RPM, Volume 11, Number 26, June 28 to July 4 2009

A Priest Forever:

Christ and the Melchizedekian Priesthood

Submitted to
Dr. Simon J. Kistemaker
Professor of New Testament, Emeritus
Reformed Theological Seminary
Orlando, Florida
Hebrews- Revelation

By Steven J. Jeantet


Very little is known about Melchizedek. Genesis recounts a brief run-in that he had with Abram and then he gets a passing mention in one of the Psalms. Then, seemingly out of nowhere, with so little from which to pull, the author 1 of the epistle to the Hebrews develops a significant parallel between Melchizedek and Christ, even going so far as to describe Melchizedek as a type of Christ. Genesis 14 is the only time the reader encounters Melchizedek, and that in what appears to be a chance meeting between he and Abram, 2 for it is Abram the story has been following up till this point in the text:
Then Melchizedek king of Salem brought out bread and wine. He was priest of God Most High, and he blessed Abram, saying, "Blessed be Abram by God Most High, Creator of heaven and earth. And blessed be God Most High, who delivered your enemies into your hand." Then Abram gave him a tenth of everything (Genesis 14:18-20). 3
As mentioned above, his name resurfaces just one more time in the entire Old Testament; Psalm 110:4, "The LORD has sworn and will not change his mind: ‘You are a priest forever, in the order of Melchizedek.'"

That is it. Two those passages make up the complete sum of Old Testament references to Melchizedek. A veil of obscurity surrounds him. Who was he that he deserved the esteem the Scripture affords to him? Where did he come from? Where was he going when Abram passes him? Had Abram ever met Melchizedek before this encounter? What led Abram to give a tenth of the plunder from his recent military victories to him? What is the sacramental significance of Melchizedek serving bread and wine, if any?

The number of questions far outweighs the number of answers with respect to Melchizedek. Nevertheless, there is one more question, maybe more important than all the rest, and that is, what does the epistle writer expect his readers (including us) to learn from his excurses of this mysterious man? In order to answer this question, one must begin by placing Hebrews 7, and thus Melchizedek, within the framework of the author's argument in his epistle.

Yet the author is not finished, for he goes to claim what no one would have expected and that is the insufficiency of the Aaronic priesthood. By law, God ordained Aaron and his descendents as the priests who were to intercede for the people before God to make atonement for the sins of the people by the blood of animals spilt in sacrifice. Throughout Israel's history, those outside the line of Aaron that dared offered sacrifices did so unacceptably and were punished for their disobedience. Marie Isaacs summarizes the point nicely, "To call a descendent of Judah ‘high priest' would have been wholly unacceptable to Jewish tradition." 4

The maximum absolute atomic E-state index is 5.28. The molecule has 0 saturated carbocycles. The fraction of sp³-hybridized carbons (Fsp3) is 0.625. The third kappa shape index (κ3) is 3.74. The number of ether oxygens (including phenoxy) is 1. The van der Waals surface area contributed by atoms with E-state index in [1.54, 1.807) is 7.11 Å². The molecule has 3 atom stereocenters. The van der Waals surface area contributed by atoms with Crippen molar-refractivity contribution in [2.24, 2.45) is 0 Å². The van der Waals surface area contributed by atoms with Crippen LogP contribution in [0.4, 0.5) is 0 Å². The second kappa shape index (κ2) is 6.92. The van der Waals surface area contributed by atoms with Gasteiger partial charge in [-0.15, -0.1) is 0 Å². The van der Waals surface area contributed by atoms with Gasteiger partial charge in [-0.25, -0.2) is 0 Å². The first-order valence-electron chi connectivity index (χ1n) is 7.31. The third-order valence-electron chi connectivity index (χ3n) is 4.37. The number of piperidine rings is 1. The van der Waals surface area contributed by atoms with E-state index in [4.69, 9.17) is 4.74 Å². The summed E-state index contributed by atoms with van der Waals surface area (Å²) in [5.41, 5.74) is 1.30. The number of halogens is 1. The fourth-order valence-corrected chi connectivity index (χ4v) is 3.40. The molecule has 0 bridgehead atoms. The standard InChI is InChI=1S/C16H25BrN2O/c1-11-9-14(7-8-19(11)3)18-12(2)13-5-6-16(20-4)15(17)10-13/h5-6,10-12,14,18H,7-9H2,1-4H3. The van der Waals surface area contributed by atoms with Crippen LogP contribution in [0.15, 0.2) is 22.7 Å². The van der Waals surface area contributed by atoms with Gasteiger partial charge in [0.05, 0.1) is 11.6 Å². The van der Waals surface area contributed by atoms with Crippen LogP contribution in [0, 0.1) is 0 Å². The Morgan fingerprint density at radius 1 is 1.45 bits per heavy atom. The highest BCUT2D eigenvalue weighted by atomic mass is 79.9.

Therein lies the pinnacle of the author's argument. It was profound that the Son was superior to the angels and bold to claim that Jesus was greater than Moses. However, both of those were to be expected by the Messiah. The great surprise climax of the argument is that the Aaronic priesthood was insufficient and that a priest, not of the line of Aaron, was needed. This "great" priest was to be of the order not of Aaron, but of Melchizedek.

Mike Beates in his Master's thesis writes succinctly, "It does seem clear that the seventh chapter of Hebrews stands at or very near the focal point of the writer's entire argument; it is the essence of his teaching." 5 Both the literary structure of Hebrews and the flow of the argument place Melchizedek firmly as the central focus of the epistle, once again asking the question, what does the author expect his readers to learn about the Christ who is compared to Melchizedek when so little is known about him? Over the next several pages, we will endeavor to understand what the writer teaches us about Melchizedek by looking at individual phrases in the text of Hebrews chapter 7 and then their significance when applied to Christ.

1 Sentence, 3 Verses, 6 Phrases

Having established that the seventh chapter of the epistle to the Hebrews is both the literary and narrative center of the letter, attention must be given to the content of the chapter. The chapter opens with one long sentence (in the Greek text — English Bibles divide it into smaller sentences for readability) that spans three verses and contains six distinct descriptive clauses about Melchizedek. The key to understanding the significance of Melchizedek as a type of Christ lies here in this one sentence.

King of Salem and priest of God Most High (vs 1)

With the simple statement, "This Melchizedek was king of Salem and priest of God Most High" (Heb. 7:1), the epistle writer both introduces us to Melchizedek and draws a deliberate remembrance of the Genesis narrative, which reads, "Then Melchizedek king of Salem brought out bread and wine. He was priest of God Most High" (Gen. 14:18). In fact, that is all that the Genesis account reveals about him.